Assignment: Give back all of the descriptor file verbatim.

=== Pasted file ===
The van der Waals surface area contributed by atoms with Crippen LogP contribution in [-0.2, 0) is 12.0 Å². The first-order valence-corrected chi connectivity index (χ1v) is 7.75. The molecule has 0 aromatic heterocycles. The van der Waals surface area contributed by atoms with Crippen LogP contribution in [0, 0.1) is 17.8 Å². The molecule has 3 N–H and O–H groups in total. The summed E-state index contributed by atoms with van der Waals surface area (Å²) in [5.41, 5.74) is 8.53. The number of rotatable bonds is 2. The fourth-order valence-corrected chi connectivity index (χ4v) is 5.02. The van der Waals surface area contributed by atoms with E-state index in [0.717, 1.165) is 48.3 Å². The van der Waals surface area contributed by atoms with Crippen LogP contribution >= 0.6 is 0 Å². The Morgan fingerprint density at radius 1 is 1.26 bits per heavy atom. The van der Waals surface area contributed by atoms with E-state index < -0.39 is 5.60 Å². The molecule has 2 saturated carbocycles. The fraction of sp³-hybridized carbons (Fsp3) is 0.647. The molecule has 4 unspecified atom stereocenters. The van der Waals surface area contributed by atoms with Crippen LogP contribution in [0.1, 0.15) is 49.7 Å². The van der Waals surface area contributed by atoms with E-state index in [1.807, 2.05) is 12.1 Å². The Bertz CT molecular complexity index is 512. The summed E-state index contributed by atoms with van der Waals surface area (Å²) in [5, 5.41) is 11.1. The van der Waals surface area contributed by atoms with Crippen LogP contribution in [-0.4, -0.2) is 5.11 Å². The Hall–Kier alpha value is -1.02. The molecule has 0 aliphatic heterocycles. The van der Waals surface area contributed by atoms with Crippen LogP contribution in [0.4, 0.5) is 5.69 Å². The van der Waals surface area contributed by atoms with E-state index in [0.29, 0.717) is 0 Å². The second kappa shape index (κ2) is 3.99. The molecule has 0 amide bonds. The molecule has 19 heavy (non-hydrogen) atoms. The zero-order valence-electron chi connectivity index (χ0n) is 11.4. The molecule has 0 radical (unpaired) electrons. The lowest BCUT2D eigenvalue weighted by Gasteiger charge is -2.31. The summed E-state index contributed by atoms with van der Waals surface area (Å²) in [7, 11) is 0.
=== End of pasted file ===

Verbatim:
The van der Waals surface area contributed by atoms with Crippen LogP contribution in [-0.2, 0) is 12.0 Å². The first-order valence-corrected chi connectivity index (χ1v) is 7.75. The molecule has 0 aromatic heterocycles. The van der Waals surface area contributed by atoms with Crippen LogP contribution in [0, 0.1) is 17.8 Å². The molecule has 3 N–H and O–H groups in total. The summed E-state index contributed by atoms with van der Waals surface area (Å²) in [5.41, 5.74) is 8.53. The number of rotatable bonds is 2. The fourth-order valence-corrected chi connectivity index (χ4v) is 5.02. The van der Waals surface area contributed by atoms with E-state index in [0.717, 1.165) is 48.3 Å². The van der Waals surface area contributed by atoms with Crippen LogP contribution >= 0.6 is 0 Å². The Morgan fingerprint density at radius 1 is 1.26 bits per heavy atom. The van der Waals surface area contributed by atoms with E-state index < -0.39 is 5.60 Å². The molecule has 2 saturated carbocycles. The fraction of sp³-hybridized carbons (Fsp3) is 0.647. The molecule has 4 unspecified atom stereocenters. The van der Waals surface area contributed by atoms with Crippen LogP contribution in [0.1, 0.15) is 49.7 Å². The van der Waals surface area contributed by atoms with E-state index in [1.807, 2.05) is 12.1 Å². The Bertz CT molecular complexity index is 512. The summed E-state index contributed by atoms with van der Waals surface area (Å²) in [5, 5.41) is 11.1. The van der Waals surface area contributed by atoms with Crippen LogP contribution in [-0.4, -0.2) is 5.11 Å². The Hall–Kier alpha value is -1.02. The molecule has 0 aliphatic heterocycles. The van der Waals surface area contributed by atoms with Crippen LogP contribution in [0.4, 0.5) is 5.69 Å². The van der Waals surface area contributed by atoms with E-state index in [0.29, 0.717) is 0 Å². The second kappa shape index (κ2) is 3.99. The molecule has 0 amide bonds. The molecule has 19 heavy (non-hydrogen) atoms. The zero-order valence-electron chi connectivity index (χ0n) is 11.4. The molecule has 0 radical (unpaired) electrons. The lowest BCUT2D eigenvalue weighted by Gasteiger charge is -2.31. The summed E-state index contributed by atoms with van der Waals surface area (Å²) in [7, 11) is 0.